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November 12, 2003
Executive Life, Now Dead, May Come Back to Haunt the French

Forbes has an update on the fallout of the Executive Life scandal, which may ensnare prominent French politicians (via Zonotics and Instapundit) :

In April 1991 a California insurance company called Executive Life, having gone bust, became the object of an investigation by the state of California. In 1992 what had once been France's most successful bank, Crédit Lyonnais (now a decrepit institution), put together a deal whereby the bank would buy Executive Life's junk bond portfolio, and a new French insurance company would take over Executive Life's insurance business. At the time of the deal, Crédit Lyonnais was owned by the French state. Under U.S. federal law banks could not own insurance companies; under California law state-owned companies could not own insurance companies. The deal was agreed to because U.S. insurance regulators were assured that the new insurance company was independent of Crédit Lyonnais.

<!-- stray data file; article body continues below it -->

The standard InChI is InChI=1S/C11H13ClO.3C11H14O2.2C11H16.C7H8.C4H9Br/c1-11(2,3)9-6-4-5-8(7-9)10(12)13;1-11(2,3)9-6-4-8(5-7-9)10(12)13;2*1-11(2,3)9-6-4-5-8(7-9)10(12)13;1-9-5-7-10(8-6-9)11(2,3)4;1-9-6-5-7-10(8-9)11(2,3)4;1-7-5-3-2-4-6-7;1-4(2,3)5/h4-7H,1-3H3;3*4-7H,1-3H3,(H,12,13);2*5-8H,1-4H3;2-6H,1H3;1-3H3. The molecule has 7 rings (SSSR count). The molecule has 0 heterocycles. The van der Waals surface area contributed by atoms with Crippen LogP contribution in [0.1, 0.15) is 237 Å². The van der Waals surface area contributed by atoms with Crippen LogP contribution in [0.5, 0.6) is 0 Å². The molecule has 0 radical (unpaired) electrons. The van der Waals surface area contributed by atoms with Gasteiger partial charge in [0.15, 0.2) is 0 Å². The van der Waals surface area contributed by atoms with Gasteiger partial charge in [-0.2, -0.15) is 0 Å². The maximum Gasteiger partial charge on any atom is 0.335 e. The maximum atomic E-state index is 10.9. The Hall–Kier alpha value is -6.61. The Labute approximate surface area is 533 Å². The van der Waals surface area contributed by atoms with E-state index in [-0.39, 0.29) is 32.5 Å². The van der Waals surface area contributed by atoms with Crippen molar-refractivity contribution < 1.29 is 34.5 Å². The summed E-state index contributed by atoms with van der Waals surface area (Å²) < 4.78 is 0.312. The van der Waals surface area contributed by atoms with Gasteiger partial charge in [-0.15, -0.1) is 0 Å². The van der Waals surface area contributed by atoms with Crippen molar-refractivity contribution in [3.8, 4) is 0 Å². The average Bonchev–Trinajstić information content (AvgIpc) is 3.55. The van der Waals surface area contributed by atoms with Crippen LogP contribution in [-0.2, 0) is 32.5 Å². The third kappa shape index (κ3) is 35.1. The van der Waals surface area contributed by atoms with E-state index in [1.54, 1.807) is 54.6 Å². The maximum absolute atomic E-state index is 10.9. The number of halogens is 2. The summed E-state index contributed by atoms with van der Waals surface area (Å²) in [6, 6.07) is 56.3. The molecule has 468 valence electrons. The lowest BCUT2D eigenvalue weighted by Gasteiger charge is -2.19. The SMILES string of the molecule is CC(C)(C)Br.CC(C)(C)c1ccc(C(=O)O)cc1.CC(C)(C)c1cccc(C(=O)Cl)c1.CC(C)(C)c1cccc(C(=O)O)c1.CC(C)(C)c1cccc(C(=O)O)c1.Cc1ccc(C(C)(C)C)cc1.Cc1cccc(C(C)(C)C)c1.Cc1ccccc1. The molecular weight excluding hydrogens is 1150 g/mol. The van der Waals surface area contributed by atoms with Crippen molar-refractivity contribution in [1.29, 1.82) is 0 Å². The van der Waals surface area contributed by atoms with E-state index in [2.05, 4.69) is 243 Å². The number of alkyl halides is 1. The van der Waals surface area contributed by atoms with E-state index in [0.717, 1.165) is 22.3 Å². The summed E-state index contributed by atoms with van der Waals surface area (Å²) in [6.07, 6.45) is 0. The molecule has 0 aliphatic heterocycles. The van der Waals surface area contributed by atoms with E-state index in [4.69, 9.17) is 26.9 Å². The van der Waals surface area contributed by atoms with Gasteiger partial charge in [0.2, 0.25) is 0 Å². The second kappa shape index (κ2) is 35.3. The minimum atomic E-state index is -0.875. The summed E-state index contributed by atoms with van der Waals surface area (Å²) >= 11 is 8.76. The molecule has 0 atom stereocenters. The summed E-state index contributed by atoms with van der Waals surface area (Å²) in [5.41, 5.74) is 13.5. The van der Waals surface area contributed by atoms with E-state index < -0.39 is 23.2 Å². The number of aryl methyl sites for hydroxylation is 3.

The clash of cultures evidenced by the Executive Life mess has led to a decade of legal and diplomatic negotiations. These culminated in September with an agreement by U.S. federal prosecutors to drop the criminal charges, provided the French state hand over $585 million. This was humiliating for France but, in the opinion of many experts, cheap considering the circumstances. However, it later emerged that, because of the separation of powers in America, the agreement did not cover civil suits being brought by California's Insurance Commissioner and could not guarantee the legal immunity of certain French individuals closely connected with the Élysée Palace, where President Chirac lives in splendor. On Oct. 15, following a long, angry and secret debate within the highest ruling group in France, the agreement was repudiated. Chirac, it is said, made the final decision to slap U.S. justice in the face and challenge it to do its worst.

Besides my reflexive happiness at seeing the French get nervous, I lost money in Executive Life when it went under; it was part of my retirement folio. The amount of money I lost was pretty small, under a thousand dollars, about 15% of which I recovered through the settlement. But I would like to see someone be held accountable for the fraud that took place, and it's encouraging to see that the case hasn't been abandoned all these years.

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Posted by Ed Morrissey at November 12, 2003 8:37 AM

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